The Bubble Run by Cool Events, which was scheduled to take place on the EAA AirVenture Oshkosh grounds today, Saturday, September 9, was canceled in January. Please visit their website to contact them at https://bubblerun.com.
Click here to upgrade to a newer version of Internet Explorer or Microsoft Edge.
Stay InspiredEAA is your guide to getting the most out of the world of flight and giving your passion room to grow.
Word of the Month — Knot
By Ian Brown, Editor
May 2021 – Whether you fly using an airspeed measured in knots, miles per hour, or kilometers per hour, you're probably aware of the conversions. 1 kt = 1.15 mph = 1.85 kph.
Up to the 16th century, sailors used an actual log which was tied to a piece of rope and thrown overboard to measure speed. The length of rope that ran out in half a minute (timed using a sandglass) was measured and the speed through the water was estimated, based on a certain length of rope corresponding to a certain speed through the water. It was a bit like watching a leaf float by and measuring how long it took to go a certain distance. In these early days, figuring out speed over the water was essential to knowing where you were. This method was known as "heaving the log."
A refinement of this came along in the 16th century that attempted to standardize the "log." It was a piece of wood of a fixed size, held at a certain orientation under the water, with knots tied into the rope at fixed distances so that the number of knots paid out in half a minute could be recorded. This was known as the Chip Log method.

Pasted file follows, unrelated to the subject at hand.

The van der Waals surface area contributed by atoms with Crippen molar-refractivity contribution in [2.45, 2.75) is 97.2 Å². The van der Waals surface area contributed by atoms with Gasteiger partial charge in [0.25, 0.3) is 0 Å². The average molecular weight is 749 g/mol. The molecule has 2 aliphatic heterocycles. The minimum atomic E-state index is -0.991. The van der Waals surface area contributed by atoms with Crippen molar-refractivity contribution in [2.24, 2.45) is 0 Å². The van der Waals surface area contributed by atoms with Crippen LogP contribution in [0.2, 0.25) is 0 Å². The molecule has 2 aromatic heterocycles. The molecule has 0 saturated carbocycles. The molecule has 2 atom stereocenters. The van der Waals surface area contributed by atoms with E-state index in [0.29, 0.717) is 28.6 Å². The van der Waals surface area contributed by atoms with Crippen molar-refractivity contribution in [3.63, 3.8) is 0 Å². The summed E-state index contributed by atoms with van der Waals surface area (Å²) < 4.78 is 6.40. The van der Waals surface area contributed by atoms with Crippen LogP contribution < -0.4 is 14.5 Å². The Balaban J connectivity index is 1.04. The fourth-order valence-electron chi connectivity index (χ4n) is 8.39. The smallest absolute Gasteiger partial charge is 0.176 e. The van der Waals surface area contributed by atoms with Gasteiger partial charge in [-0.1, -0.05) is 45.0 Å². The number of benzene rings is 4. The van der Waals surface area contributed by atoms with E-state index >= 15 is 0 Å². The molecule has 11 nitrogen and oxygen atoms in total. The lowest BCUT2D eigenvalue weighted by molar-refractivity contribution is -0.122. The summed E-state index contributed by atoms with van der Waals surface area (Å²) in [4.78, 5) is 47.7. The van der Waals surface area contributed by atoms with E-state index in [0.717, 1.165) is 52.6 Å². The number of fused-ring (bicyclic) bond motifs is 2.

Remember that the definition of a nautical mile is based on the Earth's circumference at the equator being divided into 360 degrees. Each degree is divided further into 60 minutes, which is use to define a nautical mile. One knot of speed is one nautical mile per hour.
The knot used as a measure of speed is exactly 1,852 meters per hour by internationally recognized standards although both the U.K. and the U.S. had their own measurements that differed slightly prior to 1970.
Interestingly the abbreviation for knots "kts" is specific to aviation, and "kn" is preferred internationally by engineers and seafarers.
If you use miles per hour not knots you're probably not interested in knots, not at all.